The skills difference between young and older adults in Singapore is higher than in most other countries, an OECD study has found.
It yesterday released a report on adults’ literacy, numeracy and problem solving skills across 33 countries.
In Singapore, “young people perform much better than older adults in all three domains assessed”, wrote Andreas Schleicher, OECD Director for Education and Skills on the study’s launch.
The age gap for literacy in Singapore is one of the most extreme, the report says. “Only 2.4% of Singapore’s 55-65 year-olds demonstrate strong literacy skills, while young Singaporeans now benefit from one of the world’s most advanced education systems”, Schleicher wrote.
The gap in the share of tertiary-educated young and old is higher than any other country surveyed – a difference of 55 percentage points between 25-30 year olds with tertiary education and 55-65 year olds with the same level of education.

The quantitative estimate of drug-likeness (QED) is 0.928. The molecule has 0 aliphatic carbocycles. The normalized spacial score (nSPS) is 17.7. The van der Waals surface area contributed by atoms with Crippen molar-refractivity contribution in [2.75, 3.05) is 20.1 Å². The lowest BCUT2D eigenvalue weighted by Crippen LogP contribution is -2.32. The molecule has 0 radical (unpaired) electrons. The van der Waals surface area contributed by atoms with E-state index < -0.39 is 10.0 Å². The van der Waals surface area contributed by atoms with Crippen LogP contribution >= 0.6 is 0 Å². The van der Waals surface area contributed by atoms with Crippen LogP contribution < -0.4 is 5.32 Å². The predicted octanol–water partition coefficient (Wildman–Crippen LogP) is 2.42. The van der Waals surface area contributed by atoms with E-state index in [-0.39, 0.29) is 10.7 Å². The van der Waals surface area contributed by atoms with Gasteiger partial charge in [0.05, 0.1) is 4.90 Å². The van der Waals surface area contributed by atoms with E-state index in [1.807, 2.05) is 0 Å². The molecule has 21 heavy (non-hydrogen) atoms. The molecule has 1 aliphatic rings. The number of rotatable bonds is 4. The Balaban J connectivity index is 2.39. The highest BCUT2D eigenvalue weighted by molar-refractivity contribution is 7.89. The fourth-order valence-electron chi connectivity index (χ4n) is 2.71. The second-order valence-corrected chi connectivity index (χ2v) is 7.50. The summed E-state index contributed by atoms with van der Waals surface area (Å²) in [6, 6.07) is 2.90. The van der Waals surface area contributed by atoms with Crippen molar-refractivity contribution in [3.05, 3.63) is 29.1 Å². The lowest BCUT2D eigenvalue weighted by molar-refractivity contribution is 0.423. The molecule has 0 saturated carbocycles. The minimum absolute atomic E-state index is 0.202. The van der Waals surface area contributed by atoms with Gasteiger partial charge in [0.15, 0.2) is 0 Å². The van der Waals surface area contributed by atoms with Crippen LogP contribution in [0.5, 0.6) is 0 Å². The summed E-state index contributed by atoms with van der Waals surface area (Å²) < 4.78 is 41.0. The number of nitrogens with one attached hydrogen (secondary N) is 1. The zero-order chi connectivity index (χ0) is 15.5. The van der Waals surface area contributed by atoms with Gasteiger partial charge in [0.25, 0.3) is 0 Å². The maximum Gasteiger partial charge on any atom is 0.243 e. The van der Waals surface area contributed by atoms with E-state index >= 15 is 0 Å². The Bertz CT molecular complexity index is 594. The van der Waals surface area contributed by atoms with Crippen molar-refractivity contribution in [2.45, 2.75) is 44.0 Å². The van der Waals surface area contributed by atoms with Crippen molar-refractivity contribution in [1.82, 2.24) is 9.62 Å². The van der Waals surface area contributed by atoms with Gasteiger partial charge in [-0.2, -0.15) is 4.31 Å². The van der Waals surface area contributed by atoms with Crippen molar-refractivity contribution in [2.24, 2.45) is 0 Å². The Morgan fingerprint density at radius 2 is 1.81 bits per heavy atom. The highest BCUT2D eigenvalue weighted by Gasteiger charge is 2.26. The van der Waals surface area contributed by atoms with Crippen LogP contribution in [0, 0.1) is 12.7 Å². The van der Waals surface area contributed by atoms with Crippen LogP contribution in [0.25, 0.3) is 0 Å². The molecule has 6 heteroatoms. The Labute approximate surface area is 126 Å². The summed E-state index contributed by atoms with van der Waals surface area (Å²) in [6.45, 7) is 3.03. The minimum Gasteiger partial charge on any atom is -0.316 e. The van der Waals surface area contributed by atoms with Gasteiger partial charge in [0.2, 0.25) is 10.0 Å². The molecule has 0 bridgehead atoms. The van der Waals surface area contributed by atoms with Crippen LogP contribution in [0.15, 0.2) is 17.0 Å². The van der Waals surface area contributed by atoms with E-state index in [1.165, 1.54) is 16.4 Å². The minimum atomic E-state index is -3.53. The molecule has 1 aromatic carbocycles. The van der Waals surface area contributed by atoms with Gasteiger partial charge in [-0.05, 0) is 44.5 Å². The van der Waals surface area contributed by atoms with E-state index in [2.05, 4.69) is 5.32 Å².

The results show the expansion in Singapore’s education system and growth in quality over the years. “The message is loud and clear: if countries want a highly skilled workforce, they have to get compulsory education right,” Schleicher added.
But education must continue after school, the study shows. Proficiency can improve over time, and governments can help citizens pick up new skills throughout their lifetime, Schleicher adds.
Singapore, for instance, has launched the SkillsFuture scheme. It gives citizens above 25 years old $500 worth of credits to continue their training beyond school.